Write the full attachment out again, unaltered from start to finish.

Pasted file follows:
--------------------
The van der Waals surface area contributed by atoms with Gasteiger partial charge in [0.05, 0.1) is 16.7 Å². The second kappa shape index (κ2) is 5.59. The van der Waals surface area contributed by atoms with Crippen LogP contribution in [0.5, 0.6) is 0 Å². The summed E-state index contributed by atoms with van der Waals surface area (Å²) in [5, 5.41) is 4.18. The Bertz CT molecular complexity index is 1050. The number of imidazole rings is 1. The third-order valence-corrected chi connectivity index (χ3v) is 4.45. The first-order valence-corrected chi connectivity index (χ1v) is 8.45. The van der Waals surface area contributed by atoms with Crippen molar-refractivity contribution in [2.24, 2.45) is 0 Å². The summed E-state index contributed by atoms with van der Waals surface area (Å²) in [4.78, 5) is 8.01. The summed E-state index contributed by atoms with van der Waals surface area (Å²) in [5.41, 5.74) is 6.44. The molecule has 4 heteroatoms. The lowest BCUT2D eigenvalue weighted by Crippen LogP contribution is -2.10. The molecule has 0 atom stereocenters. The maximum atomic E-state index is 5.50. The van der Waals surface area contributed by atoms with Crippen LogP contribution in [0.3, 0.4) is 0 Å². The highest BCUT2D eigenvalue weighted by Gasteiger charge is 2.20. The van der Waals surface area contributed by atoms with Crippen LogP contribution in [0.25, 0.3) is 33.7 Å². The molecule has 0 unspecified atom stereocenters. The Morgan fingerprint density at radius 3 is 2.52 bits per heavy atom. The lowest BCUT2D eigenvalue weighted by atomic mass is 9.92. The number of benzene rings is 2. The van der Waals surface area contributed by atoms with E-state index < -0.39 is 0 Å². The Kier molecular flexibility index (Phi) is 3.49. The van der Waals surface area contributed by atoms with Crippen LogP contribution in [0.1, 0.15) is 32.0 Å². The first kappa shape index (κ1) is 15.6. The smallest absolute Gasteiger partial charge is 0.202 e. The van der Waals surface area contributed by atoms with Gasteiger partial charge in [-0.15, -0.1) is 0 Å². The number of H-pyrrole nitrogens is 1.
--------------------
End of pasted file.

The van der Waals surface area contributed by atoms with Gasteiger partial charge in [0.05, 0.1) is 16.7 Å². The second kappa shape index (κ2) is 5.59. The van der Waals surface area contributed by atoms with Crippen LogP contribution in [0.5, 0.6) is 0 Å². The summed E-state index contributed by atoms with van der Waals surface area (Å²) in [5, 5.41) is 4.18. The Bertz CT molecular complexity index is 1050. The number of imidazole rings is 1. The third-order valence-corrected chi connectivity index (χ3v) is 4.45. The first-order valence-corrected chi connectivity index (χ1v) is 8.45. The van der Waals surface area contributed by atoms with Crippen molar-refractivity contribution in [2.24, 2.45) is 0 Å². The summed E-state index contributed by atoms with van der Waals surface area (Å²) in [4.78, 5) is 8.01. The summed E-state index contributed by atoms with van der Waals surface area (Å²) in [5.41, 5.74) is 6.44. The molecule has 4 heteroatoms. The lowest BCUT2D eigenvalue weighted by Crippen LogP contribution is -2.10. The molecule has 0 atom stereocenters. The maximum atomic E-state index is 5.50. The van der Waals surface area contributed by atoms with Crippen LogP contribution in [0.3, 0.4) is 0 Å². The highest BCUT2D eigenvalue weighted by Gasteiger charge is 2.20. The van der Waals surface area contributed by atoms with Crippen LogP contribution in [0.25, 0.3) is 33.7 Å². The molecule has 0 unspecified atom stereocenters. The Morgan fingerprint density at radius 3 is 2.52 bits per heavy atom. The lowest BCUT2D eigenvalue weighted by atomic mass is 9.92. The number of benzene rings is 2. The van der Waals surface area contributed by atoms with E-state index < -0.39 is 0 Å². The Kier molecular flexibility index (Phi) is 3.49. The van der Waals surface area contributed by atoms with Crippen LogP contribution in [0.1, 0.15) is 32.0 Å². The first kappa shape index (κ1) is 15.6. The smallest absolute Gasteiger partial charge is 0.202 e. The van der Waals surface area contributed by atoms with Gasteiger partial charge in [-0.15, -0.1) is 0 Å². The number of H-pyrrole nitrogens is 1.